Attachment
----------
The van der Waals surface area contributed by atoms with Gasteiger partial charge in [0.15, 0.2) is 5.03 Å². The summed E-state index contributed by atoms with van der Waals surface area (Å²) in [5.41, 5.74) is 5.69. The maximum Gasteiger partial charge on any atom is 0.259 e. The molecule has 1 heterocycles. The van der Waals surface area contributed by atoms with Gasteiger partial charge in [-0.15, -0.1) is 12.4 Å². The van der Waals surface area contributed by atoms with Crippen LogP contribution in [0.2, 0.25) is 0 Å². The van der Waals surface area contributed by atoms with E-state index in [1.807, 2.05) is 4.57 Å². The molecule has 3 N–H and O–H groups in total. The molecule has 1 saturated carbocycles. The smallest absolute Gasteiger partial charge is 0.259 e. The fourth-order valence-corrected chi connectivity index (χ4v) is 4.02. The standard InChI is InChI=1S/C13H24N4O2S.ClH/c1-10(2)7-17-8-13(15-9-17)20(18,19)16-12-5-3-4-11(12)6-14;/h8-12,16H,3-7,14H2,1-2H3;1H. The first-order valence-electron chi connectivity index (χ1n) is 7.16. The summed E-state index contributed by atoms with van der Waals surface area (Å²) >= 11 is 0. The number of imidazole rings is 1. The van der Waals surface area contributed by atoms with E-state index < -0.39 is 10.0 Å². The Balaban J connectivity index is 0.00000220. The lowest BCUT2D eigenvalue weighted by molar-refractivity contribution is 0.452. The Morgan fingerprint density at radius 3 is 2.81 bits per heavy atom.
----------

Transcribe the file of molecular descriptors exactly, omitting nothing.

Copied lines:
The van der Waals surface area contributed by atoms with Gasteiger partial charge in [0.15, 0.2) is 5.03 Å². The summed E-state index contributed by atoms with van der Waals surface area (Å²) in [5.41, 5.74) is 5.69. The maximum Gasteiger partial charge on any atom is 0.259 e. The molecule has 1 heterocycles. The van der Waals surface area contributed by atoms with Gasteiger partial charge in [-0.15, -0.1) is 12.4 Å². The van der Waals surface area contributed by atoms with Crippen LogP contribution in [0.2, 0.25) is 0 Å². The van der Waals surface area contributed by atoms with E-state index in [1.807, 2.05) is 4.57 Å². The molecule has 3 N–H and O–H groups in total. The molecule has 1 saturated carbocycles. The smallest absolute Gasteiger partial charge is 0.259 e. The fourth-order valence-corrected chi connectivity index (χ4v) is 4.02. The standard InChI is InChI=1S/C13H24N4O2S.ClH/c1-10(2)7-17-8-13(15-9-17)20(18,19)16-12-5-3-4-11(12)6-14;/h8-12,16H,3-7,14H2,1-2H3;1H. The first-order valence-electron chi connectivity index (χ1n) is 7.16. The summed E-state index contributed by atoms with van der Waals surface area (Å²) >= 11 is 0. The number of imidazole rings is 1. The van der Waals surface area contributed by atoms with E-state index < -0.39 is 10.0 Å². The Balaban J connectivity index is 0.00000220. The lowest BCUT2D eigenvalue weighted by molar-refractivity contribution is 0.452. The Morgan fingerprint density at radius 3 is 2.81 bits per heavy atom.